Controllers processing personal data must ensure that the processing complies with the principles set out in the GDPR, in particular lawfulness, meaning there needs to be a proper legal basis for the processing. “Controllers” of personal data include search engines and social networking services. Most of the time, data is processed because of consent given by the individual. The notion of consent is given a prominent place in the GDPR. Consent is only valid if it is freely given, specific, informed, and an unambiguous indication of a person’s agreement to the processing by means of a statement or clear affirmative action. (GDPR, Art. 4(11)). That means that silence, pre-ticked boxes (checked by default), or inactivity do no constitute valid consent. Furthermore, withdrawing consent needs to be as easy as giving consent.
Businesses are obligated to notify the national data protection authorities of a data breach without undue delay and additionally notify the individual if there is a high risk that rights and freedoms are violated. Failure to notify such a breach may result in fines, in addition to or instead of other corrective measures such as a warning, reprimand, or the suspension of the processing of personal data. Certain breaches may result in fines of up to €20 million (about US$23.5 million) or 4% of a company’s global turnover. However, the GDPR only sets the maximum amount for a fine. It is up to the national data protection authorities to determine an effective, proportionate, and dissuasive sanction which should be equivalent across the EU.
Transfer of Personal Data Outside the EU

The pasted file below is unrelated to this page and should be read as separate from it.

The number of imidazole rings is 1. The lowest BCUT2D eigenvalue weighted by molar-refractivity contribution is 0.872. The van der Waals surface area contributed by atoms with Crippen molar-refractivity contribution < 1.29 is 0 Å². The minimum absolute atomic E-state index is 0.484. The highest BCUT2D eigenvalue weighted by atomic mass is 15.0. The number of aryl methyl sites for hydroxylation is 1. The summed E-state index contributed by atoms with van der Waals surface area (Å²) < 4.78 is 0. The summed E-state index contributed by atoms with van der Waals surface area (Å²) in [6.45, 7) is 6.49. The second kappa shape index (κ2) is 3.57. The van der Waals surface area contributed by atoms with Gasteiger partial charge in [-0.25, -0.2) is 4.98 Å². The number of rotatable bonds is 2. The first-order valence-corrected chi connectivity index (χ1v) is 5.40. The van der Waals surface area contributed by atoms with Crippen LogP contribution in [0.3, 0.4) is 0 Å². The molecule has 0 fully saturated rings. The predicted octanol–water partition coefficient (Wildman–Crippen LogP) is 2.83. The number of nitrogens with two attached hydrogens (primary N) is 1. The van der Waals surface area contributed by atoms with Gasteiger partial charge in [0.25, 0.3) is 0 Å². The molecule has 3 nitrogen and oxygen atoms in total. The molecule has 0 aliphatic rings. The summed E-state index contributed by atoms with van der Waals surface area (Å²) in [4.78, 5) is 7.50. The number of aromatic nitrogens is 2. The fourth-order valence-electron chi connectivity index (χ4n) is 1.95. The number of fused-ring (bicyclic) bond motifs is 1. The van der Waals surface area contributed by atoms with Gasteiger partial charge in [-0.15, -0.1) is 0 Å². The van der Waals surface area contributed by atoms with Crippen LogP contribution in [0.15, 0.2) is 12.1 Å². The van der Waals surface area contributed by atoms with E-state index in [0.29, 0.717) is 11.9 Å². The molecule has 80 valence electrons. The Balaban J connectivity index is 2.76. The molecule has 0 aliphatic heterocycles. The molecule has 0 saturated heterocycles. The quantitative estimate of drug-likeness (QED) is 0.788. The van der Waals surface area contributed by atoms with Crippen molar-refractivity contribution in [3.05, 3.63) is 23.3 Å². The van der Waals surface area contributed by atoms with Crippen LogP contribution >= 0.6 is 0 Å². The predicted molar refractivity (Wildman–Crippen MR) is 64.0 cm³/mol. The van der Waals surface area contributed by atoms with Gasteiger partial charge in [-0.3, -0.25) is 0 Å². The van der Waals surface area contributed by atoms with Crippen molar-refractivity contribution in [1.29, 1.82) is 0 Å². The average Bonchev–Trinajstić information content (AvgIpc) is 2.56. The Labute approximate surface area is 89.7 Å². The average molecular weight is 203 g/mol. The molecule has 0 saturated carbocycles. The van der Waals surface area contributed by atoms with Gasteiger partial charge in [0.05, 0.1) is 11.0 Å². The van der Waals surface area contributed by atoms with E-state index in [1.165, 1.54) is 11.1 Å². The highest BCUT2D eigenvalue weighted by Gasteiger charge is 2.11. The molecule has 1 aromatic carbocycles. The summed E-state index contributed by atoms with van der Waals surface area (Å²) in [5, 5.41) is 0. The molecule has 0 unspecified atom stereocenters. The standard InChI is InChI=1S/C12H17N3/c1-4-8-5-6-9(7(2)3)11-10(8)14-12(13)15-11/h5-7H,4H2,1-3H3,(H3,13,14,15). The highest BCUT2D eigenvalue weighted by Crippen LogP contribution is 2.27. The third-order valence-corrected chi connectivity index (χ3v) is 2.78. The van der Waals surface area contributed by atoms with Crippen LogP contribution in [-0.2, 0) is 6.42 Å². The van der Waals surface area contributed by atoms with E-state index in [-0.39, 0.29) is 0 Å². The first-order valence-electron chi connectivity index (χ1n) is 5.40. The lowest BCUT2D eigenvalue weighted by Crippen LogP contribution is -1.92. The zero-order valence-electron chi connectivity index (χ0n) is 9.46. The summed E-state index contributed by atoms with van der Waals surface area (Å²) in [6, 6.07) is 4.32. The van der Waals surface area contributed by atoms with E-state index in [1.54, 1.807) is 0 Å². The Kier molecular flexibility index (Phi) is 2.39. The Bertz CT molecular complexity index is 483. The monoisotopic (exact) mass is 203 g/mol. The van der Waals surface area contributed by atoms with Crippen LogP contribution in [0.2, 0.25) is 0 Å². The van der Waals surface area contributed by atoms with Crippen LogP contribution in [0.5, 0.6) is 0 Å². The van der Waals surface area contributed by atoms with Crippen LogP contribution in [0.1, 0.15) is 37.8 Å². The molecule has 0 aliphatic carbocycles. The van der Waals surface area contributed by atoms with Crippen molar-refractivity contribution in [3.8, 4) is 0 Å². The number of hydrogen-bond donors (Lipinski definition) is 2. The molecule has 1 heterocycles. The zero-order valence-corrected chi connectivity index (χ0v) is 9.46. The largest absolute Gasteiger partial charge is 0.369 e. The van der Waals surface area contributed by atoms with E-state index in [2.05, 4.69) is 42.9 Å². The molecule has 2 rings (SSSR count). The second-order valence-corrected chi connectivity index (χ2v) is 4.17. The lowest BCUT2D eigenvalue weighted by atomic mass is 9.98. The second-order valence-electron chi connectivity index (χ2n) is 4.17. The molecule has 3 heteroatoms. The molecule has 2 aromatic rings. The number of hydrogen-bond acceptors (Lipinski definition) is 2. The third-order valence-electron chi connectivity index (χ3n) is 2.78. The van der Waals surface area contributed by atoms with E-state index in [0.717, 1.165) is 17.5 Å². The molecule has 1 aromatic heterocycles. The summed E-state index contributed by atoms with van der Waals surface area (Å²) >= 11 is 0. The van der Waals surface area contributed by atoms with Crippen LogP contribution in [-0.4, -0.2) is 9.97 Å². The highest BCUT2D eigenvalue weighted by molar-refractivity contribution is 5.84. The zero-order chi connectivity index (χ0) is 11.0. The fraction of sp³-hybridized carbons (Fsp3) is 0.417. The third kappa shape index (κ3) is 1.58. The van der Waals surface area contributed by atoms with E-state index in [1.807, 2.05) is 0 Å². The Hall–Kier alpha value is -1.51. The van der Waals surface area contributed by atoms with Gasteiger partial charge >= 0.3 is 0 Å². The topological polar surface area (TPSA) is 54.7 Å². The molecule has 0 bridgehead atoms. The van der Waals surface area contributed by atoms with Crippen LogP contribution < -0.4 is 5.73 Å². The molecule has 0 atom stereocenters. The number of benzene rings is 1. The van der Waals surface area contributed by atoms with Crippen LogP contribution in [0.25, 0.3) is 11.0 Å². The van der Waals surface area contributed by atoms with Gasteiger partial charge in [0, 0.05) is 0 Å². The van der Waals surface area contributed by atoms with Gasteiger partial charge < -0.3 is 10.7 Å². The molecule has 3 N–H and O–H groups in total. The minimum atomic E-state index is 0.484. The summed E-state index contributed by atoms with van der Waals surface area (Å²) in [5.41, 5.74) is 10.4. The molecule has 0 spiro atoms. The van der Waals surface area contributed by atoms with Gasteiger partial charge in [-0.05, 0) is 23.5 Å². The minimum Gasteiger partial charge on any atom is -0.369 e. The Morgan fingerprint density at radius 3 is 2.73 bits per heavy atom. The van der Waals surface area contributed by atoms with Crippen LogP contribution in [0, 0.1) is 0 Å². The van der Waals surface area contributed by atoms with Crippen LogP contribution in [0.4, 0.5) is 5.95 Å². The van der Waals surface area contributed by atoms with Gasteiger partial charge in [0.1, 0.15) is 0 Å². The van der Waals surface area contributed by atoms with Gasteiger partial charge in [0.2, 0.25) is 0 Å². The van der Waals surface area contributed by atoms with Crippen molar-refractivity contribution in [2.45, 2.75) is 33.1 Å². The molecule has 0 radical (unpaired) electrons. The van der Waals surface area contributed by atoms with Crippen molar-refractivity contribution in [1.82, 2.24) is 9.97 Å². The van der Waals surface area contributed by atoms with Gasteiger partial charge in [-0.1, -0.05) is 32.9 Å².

Why else should anyone in the U.S. care about the GDPR? The GDPR contains rules about the transfer of personal data to countries outside of the EU. Such a transfer is only possible if the European Commission determines that the foreign country offers an “adequate level” of data protection. In general, the U.S. data protection rules only fulfill these requirements if the data is transferred within the framework of the EU-U.S. Privacy Shield, an approved data transfer mechanism. Companies that are not self-certified to the Privacy Shield principles can instead use approved standard contractual clauses or adhere to approved binding corporate rules to transfer personal data outside of the EU.
In order to enforce the data protection rules of the GDPR internationally, the GDPR obligates the EU Commission and the national supervisory authorities to develop international cooperation mechanisms, provide international mutual legal assistance, engage relevant stakeholders, and promote the exchange and documentation of personal data legislation. (GDPR, Art. 50).
This blog post is intended to provide a brief overview of the GDPR and why it may affect a company or an organization in the U.S. If you would like to find out more about the GDPR and data protection in the EU as well as in the EU Member States France, Germany, Italy, the Netherlands, Portugal, Spain, Sweden, and the United Kingdom, and how it compares to the data protection laws in Australia, Canada, Israel, and Japan, I suggest consulting the recently published Law Library of Congress report Online Privacy Law (2017 Update). The report updates two earlier reports from 2012 that reviewed the right to personal data protection and the right to privacy on the web in the EU and in selected countries.